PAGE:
The Waking Engine(3)By: David Edison
“Bells for the abiding dead, what a waste of my time!” The man standing above Cooper cursed again and raised his boot. Cooper had time to blink once before the crunch of boot-heel slammed him back into darkness.
When he next opened his eyes, Cooper could tell by the quality of the light that he’d been moved indoors. He heard voices, the same man and woman from earlier, still arguing. He’d been dropped onto something hard but covered in padding, and when the wood creaked beneath his weight and a pillow found his cheek, he realized it was a sofa. Something about creaking wood and narrow cushions felt instantly recognizable; for half a second, Cooper worried that he’d broken the furniture, an old, familiar thought. He closed his eyes before anyone could see he’d come around, playing detective with his senses as rapidly as his addled mind could muster. He smelled kitchen smells— soap and old food— and something pleasant, like flowers or potpourri. Peeking out from between his lashes, Cooper saw a blurry image of his saviors—captors?—the man and woman who’d taken him home.
“I’ve finished examining him, Asher. You can come back in.” The woman, who sounded annoyed, smoothed strawberry-blond hair so pale it fell past her shoulders like a bolt of pink silk. “I cannot help you with this. Anything your friend said you’d find on that hill is between you and the sheep guts, or whatever absurd claptrap he employs to disabuse you of your coin. I’m not going to rifle through every corpse that wakes up south of Displacement and Rind for you, anyway, so you’ll have to do the dirty work yourself.”
“Fine, forfeit your fee, Sesstri,” said Asher, and Cooper noticed that the tall man, broad-shouldered but gaunt, had skin and hair the pale gray of old bones or nearly pregnant clouds. “I’d pay you for examining his body, but since I carried him back to your house, I think we’re even.”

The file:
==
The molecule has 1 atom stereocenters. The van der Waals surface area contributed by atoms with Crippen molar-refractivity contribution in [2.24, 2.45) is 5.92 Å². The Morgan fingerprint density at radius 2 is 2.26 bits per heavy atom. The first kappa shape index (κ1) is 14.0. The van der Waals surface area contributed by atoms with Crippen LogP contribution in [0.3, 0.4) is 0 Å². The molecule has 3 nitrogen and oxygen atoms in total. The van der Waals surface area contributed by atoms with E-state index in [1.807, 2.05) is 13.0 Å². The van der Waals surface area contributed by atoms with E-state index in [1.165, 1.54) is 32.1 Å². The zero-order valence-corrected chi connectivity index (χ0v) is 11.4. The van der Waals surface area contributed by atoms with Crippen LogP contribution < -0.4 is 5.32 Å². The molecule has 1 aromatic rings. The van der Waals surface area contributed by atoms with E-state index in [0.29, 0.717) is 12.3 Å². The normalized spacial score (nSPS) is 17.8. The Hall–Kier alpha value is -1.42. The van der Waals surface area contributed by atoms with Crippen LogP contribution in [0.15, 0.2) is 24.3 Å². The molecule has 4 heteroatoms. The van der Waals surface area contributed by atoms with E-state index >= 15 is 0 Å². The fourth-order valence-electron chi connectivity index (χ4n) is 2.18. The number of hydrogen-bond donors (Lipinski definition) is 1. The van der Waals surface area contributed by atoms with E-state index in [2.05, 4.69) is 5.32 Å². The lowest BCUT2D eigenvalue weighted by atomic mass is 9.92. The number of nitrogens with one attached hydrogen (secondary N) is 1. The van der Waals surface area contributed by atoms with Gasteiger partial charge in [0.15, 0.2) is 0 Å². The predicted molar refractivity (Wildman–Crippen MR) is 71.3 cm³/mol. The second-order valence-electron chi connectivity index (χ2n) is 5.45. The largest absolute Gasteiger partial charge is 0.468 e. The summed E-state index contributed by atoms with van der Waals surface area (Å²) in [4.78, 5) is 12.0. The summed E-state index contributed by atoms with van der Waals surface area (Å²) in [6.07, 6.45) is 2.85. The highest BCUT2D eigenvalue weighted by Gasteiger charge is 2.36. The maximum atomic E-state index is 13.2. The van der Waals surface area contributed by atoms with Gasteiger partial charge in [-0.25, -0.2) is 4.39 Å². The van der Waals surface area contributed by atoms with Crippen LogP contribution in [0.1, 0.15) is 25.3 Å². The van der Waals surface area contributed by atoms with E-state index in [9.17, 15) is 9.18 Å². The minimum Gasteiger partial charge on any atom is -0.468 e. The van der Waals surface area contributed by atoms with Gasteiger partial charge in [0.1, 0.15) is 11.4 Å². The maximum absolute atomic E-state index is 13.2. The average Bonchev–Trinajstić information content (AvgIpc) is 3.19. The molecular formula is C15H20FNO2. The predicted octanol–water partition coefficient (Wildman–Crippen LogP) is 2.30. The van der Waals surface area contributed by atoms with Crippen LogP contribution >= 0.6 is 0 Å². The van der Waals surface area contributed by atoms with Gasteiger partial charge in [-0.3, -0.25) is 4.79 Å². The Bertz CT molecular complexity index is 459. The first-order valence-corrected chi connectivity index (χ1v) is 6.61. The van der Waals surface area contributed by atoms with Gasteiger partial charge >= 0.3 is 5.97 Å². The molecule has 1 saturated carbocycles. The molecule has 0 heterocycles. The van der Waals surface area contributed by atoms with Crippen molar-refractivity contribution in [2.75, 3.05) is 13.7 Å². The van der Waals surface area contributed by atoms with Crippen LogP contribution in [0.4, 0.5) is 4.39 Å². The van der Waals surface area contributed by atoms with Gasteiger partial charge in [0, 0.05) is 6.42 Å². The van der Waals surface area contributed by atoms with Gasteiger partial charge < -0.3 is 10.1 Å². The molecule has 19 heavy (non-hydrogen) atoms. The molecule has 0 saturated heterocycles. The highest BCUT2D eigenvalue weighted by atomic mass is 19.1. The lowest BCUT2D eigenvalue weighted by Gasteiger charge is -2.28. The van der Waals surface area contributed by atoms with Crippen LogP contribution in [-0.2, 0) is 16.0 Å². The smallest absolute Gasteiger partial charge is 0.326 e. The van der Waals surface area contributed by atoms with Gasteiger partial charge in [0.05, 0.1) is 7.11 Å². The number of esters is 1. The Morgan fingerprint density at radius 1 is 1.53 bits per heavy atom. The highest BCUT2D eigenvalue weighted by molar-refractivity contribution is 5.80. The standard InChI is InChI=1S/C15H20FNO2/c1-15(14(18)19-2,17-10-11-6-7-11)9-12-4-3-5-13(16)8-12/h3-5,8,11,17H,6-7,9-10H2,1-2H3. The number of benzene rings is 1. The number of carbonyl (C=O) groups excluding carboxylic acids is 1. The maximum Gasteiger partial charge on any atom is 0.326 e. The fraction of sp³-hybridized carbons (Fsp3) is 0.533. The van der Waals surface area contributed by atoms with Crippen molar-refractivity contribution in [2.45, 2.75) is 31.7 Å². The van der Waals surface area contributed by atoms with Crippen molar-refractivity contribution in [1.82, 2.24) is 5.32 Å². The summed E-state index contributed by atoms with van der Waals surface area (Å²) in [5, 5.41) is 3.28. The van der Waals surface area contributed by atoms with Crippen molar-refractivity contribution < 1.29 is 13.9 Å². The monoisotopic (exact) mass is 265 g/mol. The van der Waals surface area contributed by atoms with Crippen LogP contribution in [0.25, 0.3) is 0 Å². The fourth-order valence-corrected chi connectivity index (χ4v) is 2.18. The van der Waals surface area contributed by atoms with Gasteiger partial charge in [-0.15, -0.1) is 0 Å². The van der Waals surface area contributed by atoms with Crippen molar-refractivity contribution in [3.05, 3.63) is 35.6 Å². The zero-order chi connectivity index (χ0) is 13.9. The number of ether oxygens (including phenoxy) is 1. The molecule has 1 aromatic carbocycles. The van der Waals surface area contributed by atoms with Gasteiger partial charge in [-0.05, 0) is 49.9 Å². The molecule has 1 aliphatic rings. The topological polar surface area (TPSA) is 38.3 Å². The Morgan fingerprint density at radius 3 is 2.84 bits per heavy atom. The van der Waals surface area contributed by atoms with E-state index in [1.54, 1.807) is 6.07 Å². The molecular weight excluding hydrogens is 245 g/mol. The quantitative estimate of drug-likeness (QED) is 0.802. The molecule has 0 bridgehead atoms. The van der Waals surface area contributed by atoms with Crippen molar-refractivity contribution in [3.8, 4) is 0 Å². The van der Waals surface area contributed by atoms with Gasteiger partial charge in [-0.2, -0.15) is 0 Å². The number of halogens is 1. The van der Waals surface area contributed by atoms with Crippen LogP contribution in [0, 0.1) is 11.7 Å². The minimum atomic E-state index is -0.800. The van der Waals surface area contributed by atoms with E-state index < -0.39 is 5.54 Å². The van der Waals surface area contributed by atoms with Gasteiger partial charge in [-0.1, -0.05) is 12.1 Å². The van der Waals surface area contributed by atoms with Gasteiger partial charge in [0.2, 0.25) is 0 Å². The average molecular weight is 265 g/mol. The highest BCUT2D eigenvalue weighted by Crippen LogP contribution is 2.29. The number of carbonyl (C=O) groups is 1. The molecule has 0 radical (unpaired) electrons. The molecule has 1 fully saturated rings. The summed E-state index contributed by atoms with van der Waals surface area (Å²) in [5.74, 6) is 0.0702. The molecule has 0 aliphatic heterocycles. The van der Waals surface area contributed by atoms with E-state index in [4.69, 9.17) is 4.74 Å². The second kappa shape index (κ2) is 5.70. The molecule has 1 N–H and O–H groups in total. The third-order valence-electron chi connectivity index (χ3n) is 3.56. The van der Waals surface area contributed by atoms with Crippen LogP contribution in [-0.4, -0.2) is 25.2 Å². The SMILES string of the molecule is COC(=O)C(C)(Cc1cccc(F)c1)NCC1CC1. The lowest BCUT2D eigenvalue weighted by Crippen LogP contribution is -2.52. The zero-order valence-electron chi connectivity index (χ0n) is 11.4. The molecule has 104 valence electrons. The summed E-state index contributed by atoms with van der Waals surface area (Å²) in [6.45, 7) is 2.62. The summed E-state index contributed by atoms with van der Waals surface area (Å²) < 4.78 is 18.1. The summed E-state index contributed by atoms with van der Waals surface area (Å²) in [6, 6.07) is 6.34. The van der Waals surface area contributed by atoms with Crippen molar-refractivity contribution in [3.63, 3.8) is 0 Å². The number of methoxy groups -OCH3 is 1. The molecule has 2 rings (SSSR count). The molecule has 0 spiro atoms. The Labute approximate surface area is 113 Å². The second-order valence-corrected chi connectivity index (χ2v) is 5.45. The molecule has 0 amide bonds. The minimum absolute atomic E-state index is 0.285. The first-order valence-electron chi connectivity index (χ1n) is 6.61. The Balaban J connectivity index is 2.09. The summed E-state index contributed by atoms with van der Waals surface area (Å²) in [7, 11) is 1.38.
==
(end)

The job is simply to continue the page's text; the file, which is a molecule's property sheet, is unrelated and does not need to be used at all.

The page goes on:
Cooper squeezed his eyes shut again and felt them approach, felt them hover over him.
“He’s as heavy as he looks,” said the gray man.
Sesstri made an unhappy noise. Cooper didn’t need eyes to feel her scrutiny.
He kept still when she jabbed his chest with her finger.
When she spoke, Cooper could tell that Sesstri had turned away. “He is just a person. He’s just like everyone else.” She hesitated. “A little green to wake up here, but nothing unheard of—I only died twice before I came here myself. Whoever he may have been, he is not the ‘something special’ you are looking for. He will heal no wounds, diagnose no conditions, and answer no questions.” She left the room, seeming more interested in the singing teakettle than the men defiling her home. “Muck up the place all you like,” she called out, “I haven’t seen the landlady since the day she handed me the keys.”
Asher knelt close and brushed Cooper’s face with his hand. “You can open your eyes now, friend. We don’t need her.” He whispered, tobacco on his breath, and Cooper peeked through his eyelids. The face so close to his own was a silver mask that smiled: “Welcome to the City Unspoken, where the dead come to Die. In my city, everything old is made new again, and anything new is devoured like sweet eel candy.”
Cooper looked at Asher’s ghostlike hair as he pulled away and turned to stir something at the sink beneath the window. Over his shoulder, the window showed a square of lemony sky and an unfamiliar, pale green sun. When Cooper sat up, head throbbing, Asher turned to him holding a tray piled with buttered toast and two steaming mugs. His gray skin was smooth and his eyes flickered like strange candles, red and blue and green together. He was handsome and repulsive at the same time, like a great beauty embalmed. Something wriggled inside Cooper’s head, an instinct trying to name itself. It didn’t come.
Nothing came, Cooper realized— no panic, no outrage, no bewilderment or dispossession at waking to find himself . . . well . . . wherever he’d found himself. Nothing came but fog in his mind and an emptyheaded sense of confusion.
Asher smirked when he saw Cooper awake, but said nothing, content to lean on his hip and observe the new arrival. The moment stretched. Then it snapped. “What . . .” Cooper blurted, then faltered, unable to pick one question from the dozens that crowded his tongue. “Why is the sun green?”